As many readers of this blog know, I am chair of the company that operates TeachVac – the National Vacancy Service for Schools and Teachers. Once seen by some as a concept that wouldn’t survive, TeachVac is now starting its fourth cycle of free, unpaid, recruitment advertising for teaching posts. Covering teaching vacancies across the whole of England, with plans to expand further in the autumn, TeachVac www.teachvac.co.uk offers a free service to both schools and applicants looking for a teaching post and has doubled in size yet again over the last twelve months.

In addition to handling vacancies for individual schools, TeachVac also handles organisations placing multiple vacancies at the same time and has special arrangements for both dioceses and MATs that help those with decentralised recruitment policies track what is happening in their schools.

With coverage of all 151 local authority areas in England, TeachVac includes vacancies in both state-funded schools of all descriptions as well as private schools and from the start of 2017, state funded-primary schools throughout the whole of England. TeachVac is now the largest site for teaching vacancies in England and, of course is free to both schools posting vacancies as well as those seeking a teaching post.

Vacancies are shown to registered job seekers at one of three different levels, classroom teacher; promoted post and leadership positions. Job seekers may specify either a geographical area based a radius of a postcode or a specific local authority area for the larger rural counties. New matches are sent to candidates every day and allow the potential applicant to decide whether to apply for the vacancy. TeachVac makes it possible to track how many applicants are interested in each vacancy.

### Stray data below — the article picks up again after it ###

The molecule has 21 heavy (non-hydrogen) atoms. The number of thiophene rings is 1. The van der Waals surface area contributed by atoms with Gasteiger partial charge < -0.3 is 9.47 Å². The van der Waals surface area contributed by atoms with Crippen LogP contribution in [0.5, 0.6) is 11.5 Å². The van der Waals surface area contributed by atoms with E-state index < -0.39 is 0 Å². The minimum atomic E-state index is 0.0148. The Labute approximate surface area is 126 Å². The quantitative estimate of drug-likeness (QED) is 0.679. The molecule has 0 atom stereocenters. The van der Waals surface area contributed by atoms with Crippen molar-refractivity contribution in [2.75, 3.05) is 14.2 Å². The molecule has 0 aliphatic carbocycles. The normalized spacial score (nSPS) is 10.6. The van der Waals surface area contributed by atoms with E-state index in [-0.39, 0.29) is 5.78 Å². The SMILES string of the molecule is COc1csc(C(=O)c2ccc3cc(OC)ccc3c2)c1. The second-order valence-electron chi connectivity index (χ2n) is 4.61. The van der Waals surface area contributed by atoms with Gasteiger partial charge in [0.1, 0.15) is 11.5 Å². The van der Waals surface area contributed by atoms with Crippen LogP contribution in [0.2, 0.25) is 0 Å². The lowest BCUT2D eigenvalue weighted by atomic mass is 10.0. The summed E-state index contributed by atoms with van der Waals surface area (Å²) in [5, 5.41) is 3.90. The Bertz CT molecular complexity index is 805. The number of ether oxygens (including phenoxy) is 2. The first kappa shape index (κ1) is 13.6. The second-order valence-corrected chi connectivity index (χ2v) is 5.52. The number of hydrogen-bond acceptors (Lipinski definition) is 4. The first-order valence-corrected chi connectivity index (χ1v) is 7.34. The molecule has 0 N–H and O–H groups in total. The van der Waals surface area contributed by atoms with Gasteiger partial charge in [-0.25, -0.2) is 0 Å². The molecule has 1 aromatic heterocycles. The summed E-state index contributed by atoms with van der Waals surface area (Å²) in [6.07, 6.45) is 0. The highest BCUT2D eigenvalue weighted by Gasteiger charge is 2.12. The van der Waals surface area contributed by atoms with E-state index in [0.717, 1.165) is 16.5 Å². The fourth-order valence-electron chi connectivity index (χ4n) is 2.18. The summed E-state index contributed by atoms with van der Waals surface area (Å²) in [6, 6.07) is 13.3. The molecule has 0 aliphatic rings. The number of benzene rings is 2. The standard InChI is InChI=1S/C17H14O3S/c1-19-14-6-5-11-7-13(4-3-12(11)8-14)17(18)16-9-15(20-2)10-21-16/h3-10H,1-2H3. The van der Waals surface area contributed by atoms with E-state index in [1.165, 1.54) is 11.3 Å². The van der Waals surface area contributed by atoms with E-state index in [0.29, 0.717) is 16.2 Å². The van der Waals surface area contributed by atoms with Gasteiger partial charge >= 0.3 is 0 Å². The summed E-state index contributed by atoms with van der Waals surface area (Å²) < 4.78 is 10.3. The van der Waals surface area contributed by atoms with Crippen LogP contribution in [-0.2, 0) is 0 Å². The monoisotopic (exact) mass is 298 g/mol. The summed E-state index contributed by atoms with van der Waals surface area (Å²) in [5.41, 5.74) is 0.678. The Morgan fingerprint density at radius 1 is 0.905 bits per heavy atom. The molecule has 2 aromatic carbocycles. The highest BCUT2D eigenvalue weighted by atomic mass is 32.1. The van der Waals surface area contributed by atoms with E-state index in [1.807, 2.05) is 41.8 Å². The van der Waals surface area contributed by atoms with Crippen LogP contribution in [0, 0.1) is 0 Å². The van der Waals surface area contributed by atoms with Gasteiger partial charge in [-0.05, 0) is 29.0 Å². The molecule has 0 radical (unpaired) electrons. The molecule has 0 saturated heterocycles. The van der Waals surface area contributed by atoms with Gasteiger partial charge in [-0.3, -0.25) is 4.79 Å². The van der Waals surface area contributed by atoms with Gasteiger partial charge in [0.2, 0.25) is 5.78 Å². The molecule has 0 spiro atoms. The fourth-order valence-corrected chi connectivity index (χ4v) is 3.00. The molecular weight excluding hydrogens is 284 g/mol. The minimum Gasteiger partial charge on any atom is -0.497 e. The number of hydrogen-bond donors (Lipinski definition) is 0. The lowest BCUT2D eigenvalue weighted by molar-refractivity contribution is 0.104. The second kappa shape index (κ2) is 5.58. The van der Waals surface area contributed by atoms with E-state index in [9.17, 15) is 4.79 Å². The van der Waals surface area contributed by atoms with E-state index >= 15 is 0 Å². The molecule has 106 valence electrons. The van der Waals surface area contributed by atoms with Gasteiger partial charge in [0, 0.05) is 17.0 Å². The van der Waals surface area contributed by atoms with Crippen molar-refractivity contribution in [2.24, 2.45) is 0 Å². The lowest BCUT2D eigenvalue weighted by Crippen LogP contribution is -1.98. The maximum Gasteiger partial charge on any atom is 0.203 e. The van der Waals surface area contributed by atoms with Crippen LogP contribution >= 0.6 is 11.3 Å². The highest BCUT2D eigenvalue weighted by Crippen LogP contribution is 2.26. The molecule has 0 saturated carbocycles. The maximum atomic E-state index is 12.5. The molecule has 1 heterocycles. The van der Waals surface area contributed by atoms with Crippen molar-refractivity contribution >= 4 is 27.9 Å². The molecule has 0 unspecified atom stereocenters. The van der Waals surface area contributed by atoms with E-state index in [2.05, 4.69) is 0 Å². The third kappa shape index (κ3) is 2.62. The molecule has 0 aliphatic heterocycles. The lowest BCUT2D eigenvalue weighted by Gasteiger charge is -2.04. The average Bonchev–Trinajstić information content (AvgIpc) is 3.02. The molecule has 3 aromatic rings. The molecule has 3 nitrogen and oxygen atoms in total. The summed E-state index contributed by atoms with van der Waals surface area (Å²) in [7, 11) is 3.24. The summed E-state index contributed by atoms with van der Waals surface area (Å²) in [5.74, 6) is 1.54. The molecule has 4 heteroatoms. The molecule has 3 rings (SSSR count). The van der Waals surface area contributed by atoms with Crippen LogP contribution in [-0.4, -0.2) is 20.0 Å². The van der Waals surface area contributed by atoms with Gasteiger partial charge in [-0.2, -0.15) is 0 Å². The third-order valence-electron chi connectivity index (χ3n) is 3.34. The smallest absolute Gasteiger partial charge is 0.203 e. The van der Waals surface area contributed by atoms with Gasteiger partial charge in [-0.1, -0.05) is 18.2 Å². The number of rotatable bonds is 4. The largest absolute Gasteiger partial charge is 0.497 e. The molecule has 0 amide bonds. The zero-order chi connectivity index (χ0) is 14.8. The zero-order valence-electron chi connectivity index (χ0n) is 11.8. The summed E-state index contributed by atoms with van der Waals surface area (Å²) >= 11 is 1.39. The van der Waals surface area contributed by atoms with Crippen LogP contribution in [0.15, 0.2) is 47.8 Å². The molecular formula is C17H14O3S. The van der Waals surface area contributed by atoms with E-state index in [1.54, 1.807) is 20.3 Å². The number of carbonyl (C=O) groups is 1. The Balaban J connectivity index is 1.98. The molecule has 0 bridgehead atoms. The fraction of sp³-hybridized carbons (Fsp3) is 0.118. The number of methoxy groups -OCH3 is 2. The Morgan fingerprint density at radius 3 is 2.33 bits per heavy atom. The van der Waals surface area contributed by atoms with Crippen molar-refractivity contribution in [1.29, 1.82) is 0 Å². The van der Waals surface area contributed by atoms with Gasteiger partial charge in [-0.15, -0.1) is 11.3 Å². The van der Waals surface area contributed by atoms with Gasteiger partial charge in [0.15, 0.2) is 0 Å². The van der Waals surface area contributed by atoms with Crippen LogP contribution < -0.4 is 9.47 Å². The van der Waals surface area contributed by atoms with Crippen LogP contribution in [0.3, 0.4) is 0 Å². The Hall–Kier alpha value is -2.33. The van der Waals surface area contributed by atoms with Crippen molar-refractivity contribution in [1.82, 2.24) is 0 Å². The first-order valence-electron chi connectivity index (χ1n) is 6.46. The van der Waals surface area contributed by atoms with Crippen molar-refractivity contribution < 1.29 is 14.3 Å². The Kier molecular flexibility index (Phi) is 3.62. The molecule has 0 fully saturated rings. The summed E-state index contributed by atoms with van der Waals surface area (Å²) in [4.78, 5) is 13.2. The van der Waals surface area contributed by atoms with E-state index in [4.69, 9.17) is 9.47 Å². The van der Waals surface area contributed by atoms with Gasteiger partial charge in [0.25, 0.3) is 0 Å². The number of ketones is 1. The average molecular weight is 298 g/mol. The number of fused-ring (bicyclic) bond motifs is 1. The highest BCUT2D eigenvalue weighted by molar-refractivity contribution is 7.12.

Over the course of a year, new entrants to the profession can see something of the frequency of vacancies in the subject they are preparing to teach and the location where they wish to teach. This also applies to teachers overseas wishing to return to England to teach and, indeed, any teacher considering either a change of school or a promotion. TeachVac regularly receives visits from those located in over 100 countries around the world each year.

With its wealth of real-time data, TeachVac monitors the recruitment round as it is taking place. This, along with saving money for schools was the reason for creating TeachVac in the first place.

TeachVac is also uniquely placed to match numbers in training with vacancies across the recruitment cycle providing early warnings of shortages both in specific subjects or geographical areas so that schools can make the necessary adjustments to their recruitment campaigns. As hinted in previous posts, although 2017 was not the worst recruitment round of recent years, 2018 is shaping up to be a real challenge for many schools.

If you want to recruit a teacher, find a new teaching post or understand what is actually happening the teacher recruitment marketplace then visit www.teachvac.co.uk  – the National Vacancy Service for Schools and Teachers.

Marketing teaching vacancies

Many years ago I used to write a column called ‘job facts’ for the TES. Later, wrote the ‘Hot Data’ column that covered far more than jobs, but that is another story.